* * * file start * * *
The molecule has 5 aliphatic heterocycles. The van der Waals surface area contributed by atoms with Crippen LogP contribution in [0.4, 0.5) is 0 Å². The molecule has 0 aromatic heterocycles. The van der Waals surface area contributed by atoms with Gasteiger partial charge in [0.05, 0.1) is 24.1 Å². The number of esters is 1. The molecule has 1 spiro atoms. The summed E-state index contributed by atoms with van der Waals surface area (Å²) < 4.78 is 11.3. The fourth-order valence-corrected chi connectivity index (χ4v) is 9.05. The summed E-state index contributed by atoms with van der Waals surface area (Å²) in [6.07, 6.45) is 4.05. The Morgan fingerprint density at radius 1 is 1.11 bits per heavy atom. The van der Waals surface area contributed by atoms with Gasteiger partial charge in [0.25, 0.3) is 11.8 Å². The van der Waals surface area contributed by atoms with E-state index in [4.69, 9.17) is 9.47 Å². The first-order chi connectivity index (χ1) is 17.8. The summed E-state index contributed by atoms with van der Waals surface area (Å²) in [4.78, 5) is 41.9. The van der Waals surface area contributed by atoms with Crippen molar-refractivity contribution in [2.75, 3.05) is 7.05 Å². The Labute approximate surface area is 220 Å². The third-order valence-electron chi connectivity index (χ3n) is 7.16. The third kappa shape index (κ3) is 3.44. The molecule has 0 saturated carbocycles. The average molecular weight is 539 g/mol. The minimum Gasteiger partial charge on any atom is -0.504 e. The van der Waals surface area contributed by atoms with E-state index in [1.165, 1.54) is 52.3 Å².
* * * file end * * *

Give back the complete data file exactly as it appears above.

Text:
The molecule has 5 aliphatic heterocycles. The van der Waals surface area contributed by atoms with Crippen LogP contribution in [0.4, 0.5) is 0 Å². The molecule has 0 aromatic heterocycles. The van der Waals surface area contributed by atoms with Gasteiger partial charge in [0.05, 0.1) is 24.1 Å². The number of esters is 1. The molecule has 1 spiro atoms. The summed E-state index contributed by atoms with van der Waals surface area (Å²) < 4.78 is 11.3. The fourth-order valence-corrected chi connectivity index (χ4v) is 9.05. The summed E-state index contributed by atoms with van der Waals surface area (Å²) in [6.07, 6.45) is 4.05. The Morgan fingerprint density at radius 1 is 1.11 bits per heavy atom. The van der Waals surface area contributed by atoms with Gasteiger partial charge in [0.25, 0.3) is 11.8 Å². The van der Waals surface area contributed by atoms with E-state index in [4.69, 9.17) is 9.47 Å². The first-order chi connectivity index (χ1) is 17.8. The summed E-state index contributed by atoms with van der Waals surface area (Å²) in [4.78, 5) is 41.9. The van der Waals surface area contributed by atoms with Crippen molar-refractivity contribution in [2.75, 3.05) is 7.05 Å². The Labute approximate surface area is 220 Å². The third-order valence-electron chi connectivity index (χ3n) is 7.16. The third kappa shape index (κ3) is 3.44. The molecule has 0 saturated carbocycles. The average molecular weight is 539 g/mol. The minimum Gasteiger partial charge on any atom is -0.504 e. The van der Waals surface area contributed by atoms with E-state index in [1.165, 1.54) is 52.3 Å².